Charlotte region's Hispanic population grows at a rapid pace

Demographics
Tuesday, July 7, 2020
South Boulevard in Charlotte has drawn a robust cluster of businesses to support the city's emerging Latino community, from restaurants to credit unions. Photo credit: Google Street View

Driving down South Boulevard or Central Avenue, it’s easy to see the influence of Hispanic and Latino communities in the shops, taquerias and lavanderias that line both roads. It is perhaps an updated version of the historical image of immigration to the United States, not one of tightly packed tenements and ethnic enclaves in the shadows of the skyscrapers of Northeastern or Midwestern cities. Since the 1980s, immigrants have followed varied paths to different places in the United States.

It’s been nearly a generation since the 2000 Brookings Institution Report that classified Charlotte and Raleigh-Durham as “Emerging Immigrant Gateways,” based largely on the rapid growth of Hispanic/Latino immigrant population. Hispanics make up more than 10% of the population of the 14-county Charlotte region, according to recently released U.S. Census Bureau population estimates.

And while that concentration is stronger in the core urban county of Mecklenburg, where nearly 14% of the population is Hispanic, nearly half of the region’s 302,730 Hispanic residents live in surrounding counties. In fact, Charlotte region Hispanics are more likely to live in a surrounding suburban county than other minority groups, including Asians, 59% of whom live in Mecklenburg or African Americans, 54% of whom live in Mecklenburg. By contrast, only about 27% of the region’s non-Hispanic white population lives in Mecklenburg County.

The relative suburbanization of the Hispanic population has roots in recent history. Like so many Southern states, North Carolina attracted few immigrant groups through most of the twentieth century. That began to change in the 1980s, when eastern North Carolina farmers began recruiting migrant workers from Mexico and Central America to fill the gaps as the young native-born labor force fled rural communities.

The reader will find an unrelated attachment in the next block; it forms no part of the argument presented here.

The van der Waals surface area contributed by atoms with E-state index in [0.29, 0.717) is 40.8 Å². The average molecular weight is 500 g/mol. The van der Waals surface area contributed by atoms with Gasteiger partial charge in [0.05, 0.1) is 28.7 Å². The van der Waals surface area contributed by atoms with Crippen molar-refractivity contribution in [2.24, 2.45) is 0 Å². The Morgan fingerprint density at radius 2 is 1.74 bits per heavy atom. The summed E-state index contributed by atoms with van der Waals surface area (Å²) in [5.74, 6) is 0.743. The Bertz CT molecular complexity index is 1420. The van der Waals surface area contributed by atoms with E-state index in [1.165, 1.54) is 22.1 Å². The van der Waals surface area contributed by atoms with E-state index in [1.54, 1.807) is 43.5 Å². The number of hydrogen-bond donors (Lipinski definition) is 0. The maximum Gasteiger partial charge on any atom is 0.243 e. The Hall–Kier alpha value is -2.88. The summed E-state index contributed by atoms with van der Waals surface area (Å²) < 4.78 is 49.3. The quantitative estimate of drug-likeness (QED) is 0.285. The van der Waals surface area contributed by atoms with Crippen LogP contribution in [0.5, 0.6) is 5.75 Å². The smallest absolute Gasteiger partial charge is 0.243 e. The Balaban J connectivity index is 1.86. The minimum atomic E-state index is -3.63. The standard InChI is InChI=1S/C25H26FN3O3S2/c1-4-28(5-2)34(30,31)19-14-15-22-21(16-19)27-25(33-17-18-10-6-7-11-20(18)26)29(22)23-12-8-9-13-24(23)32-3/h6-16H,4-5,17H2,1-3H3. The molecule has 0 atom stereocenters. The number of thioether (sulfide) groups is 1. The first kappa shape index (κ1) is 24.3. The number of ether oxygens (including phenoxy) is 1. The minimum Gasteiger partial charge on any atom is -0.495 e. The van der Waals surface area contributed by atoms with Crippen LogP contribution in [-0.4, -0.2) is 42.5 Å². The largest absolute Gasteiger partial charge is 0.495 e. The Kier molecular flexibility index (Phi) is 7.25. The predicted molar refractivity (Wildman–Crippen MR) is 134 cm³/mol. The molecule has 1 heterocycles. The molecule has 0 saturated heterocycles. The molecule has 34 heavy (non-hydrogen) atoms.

Total Hispanic Population by County, 2010-2019

 

2010

2019

Change 2010-2019

% Change 2010-2019

Anson County

820

1,006

186

22.7%

Cabarrus County

16,787

24,034

7,247

43.2%

Catawba County

13,085

16,175

3,090

23.6%

Chester County

481

725

244

50.7%

Cleveland County

2,764

3,690

926

33.5%

Gaston County

12,215

17,014

4,799

39.3%

Iredell County

10,913

14,603

3,690

33.8%

Lancaster County

3,410

5,735

2,325

68.2%

Lincoln County

5,286

6,480

1,194

22.6%

Mecklenburg County

112,469

152,925

40,456

36.0%

Rowan County

10,648

13,400

2,752

25.8%

Stanly County

2,182

2,786

604

27.7%

Union County

21,051

27,515

6,464

30.7%

York County

10,127

16,642

6,515

64.3%

Total Urban Institute Region

222,238

302,730

80,492

36.2%

Reliance on Mexican migrant workers intensified in the 1990s, particularly after the North American Free Trade Agreement (NAFTA) lowered import costs for US grain into Mexico, making it harder for Mexican farms to compete. Mexico’s agricultural workforce sought new opportunities and many found their way to the sweet potato farms or chicken processing plants of Sampson or Duplin counties down east, where today Hispanics surpass 20% of the population.

At the same time, Charlotte’s corporate growth spurt hit its stride. The city and its Chamber of Commerce courted companies from the Northeast and Rust Belt, touting a vibrant city with more space and lower taxes. Skyscraper and office park construction followed each announcement of a headquarters relocation, not to mention the suburban homes each newly arrived office worker from New York or Cleveland would want to buy. Demand for construction workers skyrocketed in the 1990s, and many agricultural workers began to move west to join those crews, which often included other Hispanic workers sent by Texas-based subcontractors.